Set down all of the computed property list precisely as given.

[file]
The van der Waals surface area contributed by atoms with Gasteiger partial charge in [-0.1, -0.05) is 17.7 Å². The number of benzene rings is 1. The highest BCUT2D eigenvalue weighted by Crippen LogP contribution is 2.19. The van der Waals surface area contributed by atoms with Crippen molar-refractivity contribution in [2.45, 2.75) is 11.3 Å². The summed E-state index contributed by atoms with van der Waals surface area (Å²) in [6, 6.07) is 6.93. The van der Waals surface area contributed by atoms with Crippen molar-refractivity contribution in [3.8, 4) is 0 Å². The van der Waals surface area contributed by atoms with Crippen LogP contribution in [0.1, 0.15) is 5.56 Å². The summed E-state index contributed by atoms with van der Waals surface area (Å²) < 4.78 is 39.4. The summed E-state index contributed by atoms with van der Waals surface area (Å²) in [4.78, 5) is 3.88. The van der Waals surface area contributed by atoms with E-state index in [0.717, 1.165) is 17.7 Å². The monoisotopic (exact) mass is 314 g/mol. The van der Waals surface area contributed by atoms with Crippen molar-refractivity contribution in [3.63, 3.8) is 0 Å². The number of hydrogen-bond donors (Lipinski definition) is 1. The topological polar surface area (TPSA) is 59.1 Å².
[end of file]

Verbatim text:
The van der Waals surface area contributed by atoms with Gasteiger partial charge in [-0.1, -0.05) is 17.7 Å². The number of benzene rings is 1. The highest BCUT2D eigenvalue weighted by Crippen LogP contribution is 2.19. The van der Waals surface area contributed by atoms with Crippen molar-refractivity contribution in [2.45, 2.75) is 11.3 Å². The summed E-state index contributed by atoms with van der Waals surface area (Å²) in [6, 6.07) is 6.93. The van der Waals surface area contributed by atoms with Crippen molar-refractivity contribution in [3.8, 4) is 0 Å². The van der Waals surface area contributed by atoms with Crippen LogP contribution in [0.1, 0.15) is 5.56 Å². The summed E-state index contributed by atoms with van der Waals surface area (Å²) < 4.78 is 39.4. The summed E-state index contributed by atoms with van der Waals surface area (Å²) in [4.78, 5) is 3.88. The van der Waals surface area contributed by atoms with E-state index in [0.717, 1.165) is 17.7 Å². The monoisotopic (exact) mass is 314 g/mol. The van der Waals surface area contributed by atoms with Crippen molar-refractivity contribution in [3.63, 3.8) is 0 Å². The number of hydrogen-bond donors (Lipinski definition) is 1. The topological polar surface area (TPSA) is 59.1 Å².